Donald Victor Taylor (30 June 1936 – 11 November 2003; usually credited as Don Taylor) was an English writer, director and producer, active across theatre, radio and television for over forty years. He is most noted for his television work, particularly his early 1960s collaborations with the playwright David Mercer, much of whose early work Taylor directed for the BBC.
Born in Marylebone in London, Taylor attended Chiswick Grammar School and subsequently studied English Literature at Pembroke College, Oxford. While at university he became actively involved in student theatre, particularly with the Experimental Theatre Club. It was for the club that Taylor directed, in 1957, the world premiere of Epitaph for George Dillon by the acclaimed playwright John Osborne.
After graduating, he joined the BBC as a general trainee in 1960, quickly becoming a television director in the drama department. His first directing work was an episode of the crime series Scotland Yard, but he rapidly became more associated with directing single plays. His association with David Mercer began in 1961 with Where the Difference Begins, the first instalment in what became the "Generations" trilogy, the subsequent instalments of which – A Climate of Fear (1962) and Birth of a Private Man (1963) – were also directed by Taylor. He also directed Mercer's Sunday Night Play episode A Suitable Case for Treatment (1962), which explored the writer's experiences of his own nervous breakdown.
Taylor was greatly displeased by the arrival in December 1962 of the Canadian producer Sydney Newman as the new Head of Drama at the BBC. He regarded Newman as an uncultured populist with no theatrical knowledge or background; Taylor himself felt that the BBC should be the "National Theatre of the Air". He also disliked Newman's restructuring of the drama department, one of the features of which was the abolition of the BBC's traditional single producer/director role and the division of responsibilities of producing and directing to separate posts.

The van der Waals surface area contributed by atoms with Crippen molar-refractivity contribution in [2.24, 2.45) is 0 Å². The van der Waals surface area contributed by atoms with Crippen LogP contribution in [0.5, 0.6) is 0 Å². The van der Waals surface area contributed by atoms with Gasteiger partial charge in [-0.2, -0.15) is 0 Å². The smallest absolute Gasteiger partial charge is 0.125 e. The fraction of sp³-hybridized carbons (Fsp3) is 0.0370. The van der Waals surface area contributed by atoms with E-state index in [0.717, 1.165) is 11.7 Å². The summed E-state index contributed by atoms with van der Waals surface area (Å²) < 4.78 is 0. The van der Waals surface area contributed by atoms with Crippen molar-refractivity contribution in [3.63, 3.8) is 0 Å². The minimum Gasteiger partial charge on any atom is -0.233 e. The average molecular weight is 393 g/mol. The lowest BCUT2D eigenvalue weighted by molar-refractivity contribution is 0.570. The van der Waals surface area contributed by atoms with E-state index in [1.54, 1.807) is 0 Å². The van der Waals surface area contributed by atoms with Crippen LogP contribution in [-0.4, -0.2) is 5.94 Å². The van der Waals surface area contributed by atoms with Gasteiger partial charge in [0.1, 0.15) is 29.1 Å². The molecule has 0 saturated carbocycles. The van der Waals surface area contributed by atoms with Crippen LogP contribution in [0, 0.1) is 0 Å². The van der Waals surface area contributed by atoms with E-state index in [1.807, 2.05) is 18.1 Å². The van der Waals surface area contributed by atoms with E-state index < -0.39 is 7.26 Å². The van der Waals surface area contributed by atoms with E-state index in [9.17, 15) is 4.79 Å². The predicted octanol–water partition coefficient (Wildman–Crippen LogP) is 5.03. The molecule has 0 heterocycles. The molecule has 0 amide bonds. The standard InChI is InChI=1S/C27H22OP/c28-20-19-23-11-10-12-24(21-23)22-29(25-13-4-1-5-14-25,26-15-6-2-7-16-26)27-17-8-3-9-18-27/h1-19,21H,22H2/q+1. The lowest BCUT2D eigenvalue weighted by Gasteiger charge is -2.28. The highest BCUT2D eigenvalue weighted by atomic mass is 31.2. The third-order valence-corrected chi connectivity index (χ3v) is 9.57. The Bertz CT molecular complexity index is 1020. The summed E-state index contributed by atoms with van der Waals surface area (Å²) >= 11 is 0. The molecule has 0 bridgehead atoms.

Newman attempted to work with Taylor and offered him the producer's role on a series the Canadian himself had initiated – an educational science-fiction serial for children entitled Doctor Who. Taylor had no interest in the series. Taylor remained with the BBC for a time, but eventually in 1963 his unhappiness with the department under Newman drove him to resign from the corporation. Although he did return as a freelancer to direct two episodes of The Wednesday Play in 1965 – including a further Mercer play, And Did Those Feet? – he later claimed to have been "blacklisted" from working in the BBC's drama department for the remainder of the decade, and there is a deal of evidence to show that this was the case. Taylor himself quoted Lionel Harris as confirming this to Ellen Dryden in his memoir Days of Vision.
He was, however, able to find work with other departments of the BBC, directing several episodes of the arts documentary series Omnibus. He also began to find success as a playwright himself, for the theatre, with his first professional play Grounds for Marriage being premiered by the Traverse Theatre in 1967.
From the early 1970s, he also began to work for BBC television drama again directing versions of his own plays The Exorcism in 1972, and The Roses of Eyam the following year.
He also worked in television for the ITV network, including two episodes of Nigel Kneale's ATV anthology horror series Beasts in 1976.
He went on to direct mostly classic theatrical adaptations for the BBC, including The Two Gentlemen of Verona in 1984 for their The Complete Dramatic Works of William Shakespeare series, which adapted all of Shakespeare's plays for the small screen. His final television work was his own new translation of Iphigenia at Aulis by Euripides in 1990, after which he retired from the medium. That same year he published a memoir of his television work, Days of Vision, in which he was scathing of the state of modern television drama and the disappearance of the theatrical tradition from the medium.
For the remainder of his career, Taylor was particularly active in radio and the theatre. The same year that he retired from television work, he and his wife established a radio production company called First Writes, producing plays independently for transmission on BBC radio. He both wrote and directed for radio himself, as well as working alongside his wife in the running of a youth theatre company they had established near their Chiswick home. He wrote a number of plays for the company, including "Daughters of Venice".
Later in life, the family moved to the village of Banham, near Norwich, in Norfolk, where Taylor died in 2003. He had married the writer Ellen Dryden in 1960 – she and their two children survived him.
Less than a year after his death, Katie Mitchell directed a production of his translation of Iphigenia at Aulis at the Lyttelton, to huge critical acclaim. The "National Theatre of the Air" had not come to pass, but finally his work was played at the National Theatre. This was followed in 2007 by the same director's production of his translation of Women of Troy, and in 2012 by Polly Findlay's production of his 'Antigone', with Christopher Eccleston and Jodie Whittaker.